Foster gives gla building a radical rethink
Foster and Partners has completed a radical reworking of its design for the Greater London Authority hq, just in time for submission of the planning application yesterday (Wednesday). It has been refining the design since winning the competition with a proposal which was still at a relatively schematic stage. But it is only recently that the design reached a point at which the office felt that it would benefit from a fundamental re-think - something which few offices, not having Foster's resources or experience - would attempt at this stage.
But the hard work has paid off, with a far more integrated design. The original, very separate 'mask' - needed to satisfy the environmental considerations - has shrunk and is now much better blended with the rest of the cladding which wraps round the building, allowing the architect to describe the building as 'omni-directional with entrances on the north and south as well as from the sunken terraces'. Instead of facing towards Tower Bridge and the City, turning its back on other aspects, the building now addresses all directions of the city which will be governed from within it.
The sunken terraces link the main central space of the London Bridge City masterplan (also by Foster) to the gla headquarters, which will be the first element of that masterplan to be built. The gla building has nine storeys plus lower-ground and ground floors, and will accommodate an assembly chamber, gallery, public library, committee rooms, administrative offices and restaurants, in a net floor area of 12,000m2. The public will have access to the triple-height north entrance foyer, and to the lower-ground, ground, first and second floors via dramatic encircling ramps. These allow free access by disabled visitors and also offer panoramic views.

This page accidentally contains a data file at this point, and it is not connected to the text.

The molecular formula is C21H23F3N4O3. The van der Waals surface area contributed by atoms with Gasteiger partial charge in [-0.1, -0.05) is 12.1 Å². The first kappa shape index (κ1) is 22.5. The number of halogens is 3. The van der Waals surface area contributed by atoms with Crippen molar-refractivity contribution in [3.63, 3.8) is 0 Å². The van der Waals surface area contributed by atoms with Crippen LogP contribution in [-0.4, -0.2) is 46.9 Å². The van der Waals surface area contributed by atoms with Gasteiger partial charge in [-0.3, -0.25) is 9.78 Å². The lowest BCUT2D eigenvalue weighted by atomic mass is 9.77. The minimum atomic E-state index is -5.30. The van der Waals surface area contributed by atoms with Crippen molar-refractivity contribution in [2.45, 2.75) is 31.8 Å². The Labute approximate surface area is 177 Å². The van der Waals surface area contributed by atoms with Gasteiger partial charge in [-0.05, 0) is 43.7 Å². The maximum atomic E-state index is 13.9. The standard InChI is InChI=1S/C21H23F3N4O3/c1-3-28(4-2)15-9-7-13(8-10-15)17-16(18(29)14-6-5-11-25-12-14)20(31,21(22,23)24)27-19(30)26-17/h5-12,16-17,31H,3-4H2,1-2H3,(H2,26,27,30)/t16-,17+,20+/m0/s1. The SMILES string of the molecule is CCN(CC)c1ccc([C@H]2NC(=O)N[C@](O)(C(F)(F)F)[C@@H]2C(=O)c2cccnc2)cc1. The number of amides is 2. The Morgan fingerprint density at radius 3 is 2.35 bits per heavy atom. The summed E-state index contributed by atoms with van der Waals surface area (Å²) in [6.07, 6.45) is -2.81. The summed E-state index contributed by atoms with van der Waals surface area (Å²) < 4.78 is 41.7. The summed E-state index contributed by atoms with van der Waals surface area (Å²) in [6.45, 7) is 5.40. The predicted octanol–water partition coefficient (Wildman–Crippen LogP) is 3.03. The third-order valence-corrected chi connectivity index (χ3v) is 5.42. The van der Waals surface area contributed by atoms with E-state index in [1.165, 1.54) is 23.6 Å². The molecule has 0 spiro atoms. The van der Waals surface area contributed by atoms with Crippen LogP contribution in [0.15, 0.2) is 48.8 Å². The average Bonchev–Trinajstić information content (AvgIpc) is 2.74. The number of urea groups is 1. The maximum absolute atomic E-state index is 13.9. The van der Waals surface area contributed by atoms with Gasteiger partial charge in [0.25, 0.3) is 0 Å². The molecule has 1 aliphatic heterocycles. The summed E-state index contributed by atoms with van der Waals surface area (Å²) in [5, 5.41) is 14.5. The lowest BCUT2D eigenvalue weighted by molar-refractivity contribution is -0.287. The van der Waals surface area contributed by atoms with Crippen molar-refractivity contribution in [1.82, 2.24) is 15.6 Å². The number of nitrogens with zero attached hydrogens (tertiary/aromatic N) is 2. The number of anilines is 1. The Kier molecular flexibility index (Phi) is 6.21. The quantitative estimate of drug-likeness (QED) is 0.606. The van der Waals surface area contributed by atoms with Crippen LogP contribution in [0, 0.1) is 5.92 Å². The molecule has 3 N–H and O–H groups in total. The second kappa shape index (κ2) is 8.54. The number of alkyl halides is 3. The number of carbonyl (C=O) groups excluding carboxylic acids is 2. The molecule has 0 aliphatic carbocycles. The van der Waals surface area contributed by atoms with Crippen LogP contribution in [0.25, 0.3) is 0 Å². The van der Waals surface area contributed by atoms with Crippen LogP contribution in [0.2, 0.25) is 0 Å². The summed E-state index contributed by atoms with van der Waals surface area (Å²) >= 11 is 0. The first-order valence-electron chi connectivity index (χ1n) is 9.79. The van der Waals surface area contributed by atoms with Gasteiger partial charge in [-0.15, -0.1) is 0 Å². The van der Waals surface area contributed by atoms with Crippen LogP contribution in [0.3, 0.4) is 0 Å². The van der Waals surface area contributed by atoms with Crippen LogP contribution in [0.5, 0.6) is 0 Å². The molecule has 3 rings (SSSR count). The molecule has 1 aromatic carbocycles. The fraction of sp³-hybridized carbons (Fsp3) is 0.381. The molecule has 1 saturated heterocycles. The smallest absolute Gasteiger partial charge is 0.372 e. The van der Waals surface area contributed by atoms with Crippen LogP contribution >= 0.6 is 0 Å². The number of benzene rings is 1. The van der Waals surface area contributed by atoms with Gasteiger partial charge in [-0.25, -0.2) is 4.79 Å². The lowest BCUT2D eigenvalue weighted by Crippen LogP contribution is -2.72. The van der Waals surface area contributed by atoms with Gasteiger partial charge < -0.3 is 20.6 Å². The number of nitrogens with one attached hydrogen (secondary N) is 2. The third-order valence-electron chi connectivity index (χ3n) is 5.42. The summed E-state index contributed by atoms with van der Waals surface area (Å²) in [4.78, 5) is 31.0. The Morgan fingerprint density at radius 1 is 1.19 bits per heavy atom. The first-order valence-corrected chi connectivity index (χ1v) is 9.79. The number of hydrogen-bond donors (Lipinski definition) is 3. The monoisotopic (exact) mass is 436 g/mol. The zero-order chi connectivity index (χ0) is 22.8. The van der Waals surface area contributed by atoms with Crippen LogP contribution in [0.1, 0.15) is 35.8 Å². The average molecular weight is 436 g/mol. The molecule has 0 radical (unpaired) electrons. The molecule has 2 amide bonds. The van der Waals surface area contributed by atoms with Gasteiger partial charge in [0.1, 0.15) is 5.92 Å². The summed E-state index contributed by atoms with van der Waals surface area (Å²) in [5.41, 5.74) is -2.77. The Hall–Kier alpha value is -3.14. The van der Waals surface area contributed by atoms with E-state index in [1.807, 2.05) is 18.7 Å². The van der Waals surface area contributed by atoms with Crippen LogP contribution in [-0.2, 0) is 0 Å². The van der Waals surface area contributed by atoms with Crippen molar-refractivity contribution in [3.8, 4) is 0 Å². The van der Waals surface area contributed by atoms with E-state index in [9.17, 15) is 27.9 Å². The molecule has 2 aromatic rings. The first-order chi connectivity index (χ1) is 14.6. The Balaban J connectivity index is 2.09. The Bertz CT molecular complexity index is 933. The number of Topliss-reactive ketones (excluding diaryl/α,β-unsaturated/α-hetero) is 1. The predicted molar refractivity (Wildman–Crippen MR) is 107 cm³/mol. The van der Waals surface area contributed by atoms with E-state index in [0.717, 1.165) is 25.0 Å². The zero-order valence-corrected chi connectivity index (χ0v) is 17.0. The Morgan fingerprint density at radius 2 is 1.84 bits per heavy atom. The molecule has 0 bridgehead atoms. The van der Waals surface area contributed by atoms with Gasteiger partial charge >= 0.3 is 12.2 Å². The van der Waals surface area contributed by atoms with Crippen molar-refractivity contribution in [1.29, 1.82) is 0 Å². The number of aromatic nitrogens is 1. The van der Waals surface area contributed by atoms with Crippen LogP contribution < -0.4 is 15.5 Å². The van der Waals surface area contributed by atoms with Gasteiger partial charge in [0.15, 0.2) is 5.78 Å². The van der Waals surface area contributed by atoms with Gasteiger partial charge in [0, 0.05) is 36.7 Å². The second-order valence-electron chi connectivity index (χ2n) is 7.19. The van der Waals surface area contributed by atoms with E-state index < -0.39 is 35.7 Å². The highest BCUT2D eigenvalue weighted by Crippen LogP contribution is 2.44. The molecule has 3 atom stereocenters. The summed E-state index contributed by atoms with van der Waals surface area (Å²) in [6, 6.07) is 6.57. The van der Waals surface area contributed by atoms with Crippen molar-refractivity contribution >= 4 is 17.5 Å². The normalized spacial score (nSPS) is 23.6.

The debating chamber will be in the form of a dramatic nine-storey 'flask' reaching right to the top of the building, and will provide the focus for the entrance foyer, with ramps circling around its perimeter. There will be a visitor centre and a flexible exhibition and function space at the higher levels, with a public viewing gallery at the top.
The form of the building is part of the energy strategy, says Fosters, 'minimising perimeter surface area to reduce heat-loss and heat-gain'. There will be perimeter openable windows, a low-level air supply and passive- and borehole-cooling; the double-glazed cladding envelope will incorporate photovoltaic panels and sunshading.
Ove Arup & Partners is the structural, services and acoustic engineer. Davis Langdon & Everest is the cost consultant.